740 Park is a luxury co-op building on the Upper East Side where if your net worth is only in the many millions, you're considered poor. It's home to Stephen Schwarzman ($10.9 billion), Izzy Englander ($4.8 billion), Ronald Lauder ($3.5 billion), and David Koch ($44.5 billion). Unfortunately, the number of zeros and commas in one's bank account do not always correlate to brain cells, which would explain why at least one resident thought, "You know what would be a great place to stash highly flammable items? No, not the stove..."
On April 6, 2016, 740’s worst day began when a household staffer switched on Ezra Merkin’s sauna, where clothes and books were stored, starting a fire. Residents of apartments on the corner of Park and 71st were deluged with water from hoses below — affecting real-estate big Andrew Stone and the Kochs — and smoke from the fire above (the Tisches and designer Vera Wang). Smoke also traveled laterally, stinking up the homes of the Ganeks, Italian construction heiress Giovanna Bongiasca and banker Thomas Strauss and his wife Bonnie. “People had to scramble,” one finance-pro tenant says. David Koch’s wife, Julia, shoved paintings into Hefty bags and fled to the street to watch the FDNY fight the fire. Fashionista Wang was already living elsewhere due to her ongoing renovation, which is now further delayed. The Ganeks, forced out twice previously due to leaks, left again briefly, and are back in 740. But, a source says, they’d already thrown in the towel and are juggling competing offers for their apartment.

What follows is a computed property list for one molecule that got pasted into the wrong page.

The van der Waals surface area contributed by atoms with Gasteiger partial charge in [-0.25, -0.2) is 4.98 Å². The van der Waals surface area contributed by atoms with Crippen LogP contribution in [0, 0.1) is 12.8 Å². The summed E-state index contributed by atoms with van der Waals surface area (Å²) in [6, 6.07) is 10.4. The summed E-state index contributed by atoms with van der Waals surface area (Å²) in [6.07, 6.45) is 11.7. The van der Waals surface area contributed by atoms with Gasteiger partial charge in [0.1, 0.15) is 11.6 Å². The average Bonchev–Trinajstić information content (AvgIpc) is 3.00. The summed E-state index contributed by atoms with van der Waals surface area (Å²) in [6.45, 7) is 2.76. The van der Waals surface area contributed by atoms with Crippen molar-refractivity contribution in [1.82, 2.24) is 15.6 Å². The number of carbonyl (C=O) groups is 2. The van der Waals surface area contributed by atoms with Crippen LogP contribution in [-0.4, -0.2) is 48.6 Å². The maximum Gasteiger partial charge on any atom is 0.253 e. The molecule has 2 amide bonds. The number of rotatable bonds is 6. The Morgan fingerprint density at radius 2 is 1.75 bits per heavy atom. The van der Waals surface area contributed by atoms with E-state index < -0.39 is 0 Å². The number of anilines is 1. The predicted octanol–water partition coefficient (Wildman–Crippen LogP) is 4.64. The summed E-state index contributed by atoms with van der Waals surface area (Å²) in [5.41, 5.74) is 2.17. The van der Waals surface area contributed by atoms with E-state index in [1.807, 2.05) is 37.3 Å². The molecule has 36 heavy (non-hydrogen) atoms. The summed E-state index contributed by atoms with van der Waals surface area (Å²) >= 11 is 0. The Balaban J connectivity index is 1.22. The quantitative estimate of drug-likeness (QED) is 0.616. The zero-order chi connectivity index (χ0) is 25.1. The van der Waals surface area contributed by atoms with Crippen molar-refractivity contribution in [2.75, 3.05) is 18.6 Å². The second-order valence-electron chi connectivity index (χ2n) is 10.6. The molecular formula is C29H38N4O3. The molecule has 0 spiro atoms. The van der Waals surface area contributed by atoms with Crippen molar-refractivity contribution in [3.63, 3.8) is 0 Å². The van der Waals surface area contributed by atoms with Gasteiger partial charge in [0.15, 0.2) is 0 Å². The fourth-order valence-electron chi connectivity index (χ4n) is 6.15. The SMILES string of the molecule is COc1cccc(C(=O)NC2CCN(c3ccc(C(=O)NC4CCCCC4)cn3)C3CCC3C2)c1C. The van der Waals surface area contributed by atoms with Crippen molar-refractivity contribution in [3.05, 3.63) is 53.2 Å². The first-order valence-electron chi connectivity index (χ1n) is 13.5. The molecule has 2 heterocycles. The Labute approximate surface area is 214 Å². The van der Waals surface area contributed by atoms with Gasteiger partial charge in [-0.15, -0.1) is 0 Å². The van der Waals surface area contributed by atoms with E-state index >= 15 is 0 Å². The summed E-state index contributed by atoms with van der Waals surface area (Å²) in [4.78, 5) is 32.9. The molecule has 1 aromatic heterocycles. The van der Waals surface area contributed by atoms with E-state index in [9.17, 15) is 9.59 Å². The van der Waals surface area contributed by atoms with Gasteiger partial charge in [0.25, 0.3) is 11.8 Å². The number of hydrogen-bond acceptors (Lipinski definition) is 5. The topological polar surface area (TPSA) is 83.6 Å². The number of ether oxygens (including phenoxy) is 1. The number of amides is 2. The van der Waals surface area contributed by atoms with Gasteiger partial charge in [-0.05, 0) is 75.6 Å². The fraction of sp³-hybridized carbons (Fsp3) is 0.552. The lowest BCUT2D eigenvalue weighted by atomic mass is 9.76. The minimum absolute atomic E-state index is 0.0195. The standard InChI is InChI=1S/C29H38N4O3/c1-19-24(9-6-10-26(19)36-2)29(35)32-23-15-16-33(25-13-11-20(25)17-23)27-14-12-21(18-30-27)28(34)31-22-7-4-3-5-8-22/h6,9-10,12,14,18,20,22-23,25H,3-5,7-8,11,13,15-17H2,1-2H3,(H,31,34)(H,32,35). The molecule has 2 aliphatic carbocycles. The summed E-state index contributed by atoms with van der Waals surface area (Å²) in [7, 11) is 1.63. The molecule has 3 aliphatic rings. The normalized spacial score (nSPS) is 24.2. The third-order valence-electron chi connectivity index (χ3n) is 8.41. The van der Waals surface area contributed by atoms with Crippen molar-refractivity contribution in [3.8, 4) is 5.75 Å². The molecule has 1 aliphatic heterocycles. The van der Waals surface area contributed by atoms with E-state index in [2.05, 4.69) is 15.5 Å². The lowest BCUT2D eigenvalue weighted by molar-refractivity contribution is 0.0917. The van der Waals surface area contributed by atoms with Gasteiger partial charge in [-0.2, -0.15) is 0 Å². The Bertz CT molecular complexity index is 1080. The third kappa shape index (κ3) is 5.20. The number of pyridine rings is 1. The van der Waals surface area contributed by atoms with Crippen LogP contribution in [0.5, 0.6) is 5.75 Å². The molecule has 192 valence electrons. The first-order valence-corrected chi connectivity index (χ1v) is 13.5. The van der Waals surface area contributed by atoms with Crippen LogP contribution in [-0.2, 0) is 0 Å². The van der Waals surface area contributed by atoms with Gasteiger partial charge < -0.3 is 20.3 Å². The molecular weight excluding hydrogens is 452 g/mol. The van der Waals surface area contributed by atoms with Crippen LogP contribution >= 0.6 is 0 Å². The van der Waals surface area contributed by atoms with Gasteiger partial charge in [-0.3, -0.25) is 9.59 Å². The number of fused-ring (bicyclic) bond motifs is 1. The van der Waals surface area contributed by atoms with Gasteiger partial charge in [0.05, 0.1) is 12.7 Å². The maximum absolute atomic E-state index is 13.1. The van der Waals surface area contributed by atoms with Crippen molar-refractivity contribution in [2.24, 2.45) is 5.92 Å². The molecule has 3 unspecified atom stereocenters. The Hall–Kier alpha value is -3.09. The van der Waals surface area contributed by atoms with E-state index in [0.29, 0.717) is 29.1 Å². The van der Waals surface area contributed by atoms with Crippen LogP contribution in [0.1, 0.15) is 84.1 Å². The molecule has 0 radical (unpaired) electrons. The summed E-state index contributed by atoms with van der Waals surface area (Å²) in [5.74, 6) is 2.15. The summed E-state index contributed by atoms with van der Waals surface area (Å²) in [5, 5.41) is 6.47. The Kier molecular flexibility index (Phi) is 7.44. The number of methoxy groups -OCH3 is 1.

Meanwhile, many denizens of 740P apparently need a refresher on what that brass thing on the end of the keychain is used for.
Financier Ganek and his novelist wife, Danielle, were hit first [in a string of robberies], losing $100,000 worth of watches and jewelry; followed by hedge-funder Englander and wife Caryl, who lost a $7,500 gold watch; the elderly widow of financier Charles Dyson (an $82,000 diamond bracelet); and, finally, Merkin and wife Lauren (jewelry worth more than $50,000)...a former manager and a resident called the thefts no-brainers, since few residents locked their doors.
But in all seriousness, this is not a time to mock these people, currently living in, quite frankly, unimaginable bordering on uninhabitable conditions.
Adding insult to injury, the elegant 740 has now been scaffolded for repairs to its crumbling limestone façade, a process begun years ago.
Keep them in your prayers.